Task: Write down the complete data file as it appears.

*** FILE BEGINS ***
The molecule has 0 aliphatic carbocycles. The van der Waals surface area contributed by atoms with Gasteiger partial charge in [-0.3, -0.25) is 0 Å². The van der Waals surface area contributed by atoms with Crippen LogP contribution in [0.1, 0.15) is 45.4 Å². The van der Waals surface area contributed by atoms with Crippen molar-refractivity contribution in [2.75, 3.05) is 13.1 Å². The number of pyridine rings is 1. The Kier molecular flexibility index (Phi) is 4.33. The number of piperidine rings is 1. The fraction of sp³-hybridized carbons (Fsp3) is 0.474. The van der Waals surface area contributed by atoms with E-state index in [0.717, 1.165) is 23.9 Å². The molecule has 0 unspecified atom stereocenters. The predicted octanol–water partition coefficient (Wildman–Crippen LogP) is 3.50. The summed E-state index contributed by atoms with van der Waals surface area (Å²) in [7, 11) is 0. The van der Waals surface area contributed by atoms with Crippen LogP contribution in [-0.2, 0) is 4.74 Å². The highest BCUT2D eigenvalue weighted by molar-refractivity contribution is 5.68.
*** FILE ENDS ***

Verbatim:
The molecule has 0 aliphatic carbocycles. The van der Waals surface area contributed by atoms with Gasteiger partial charge in [-0.3, -0.25) is 0 Å². The van der Waals surface area contributed by atoms with Crippen LogP contribution in [0.1, 0.15) is 45.4 Å². The van der Waals surface area contributed by atoms with Crippen molar-refractivity contribution in [2.75, 3.05) is 13.1 Å². The number of pyridine rings is 1. The Kier molecular flexibility index (Phi) is 4.33. The number of piperidine rings is 1. The fraction of sp³-hybridized carbons (Fsp3) is 0.474. The van der Waals surface area contributed by atoms with E-state index in [0.717, 1.165) is 23.9 Å². The molecule has 0 unspecified atom stereocenters. The predicted octanol–water partition coefficient (Wildman–Crippen LogP) is 3.50. The summed E-state index contributed by atoms with van der Waals surface area (Å²) in [7, 11) is 0. The van der Waals surface area contributed by atoms with Crippen LogP contribution in [-0.2, 0) is 4.74 Å². The highest BCUT2D eigenvalue weighted by molar-refractivity contribution is 5.68.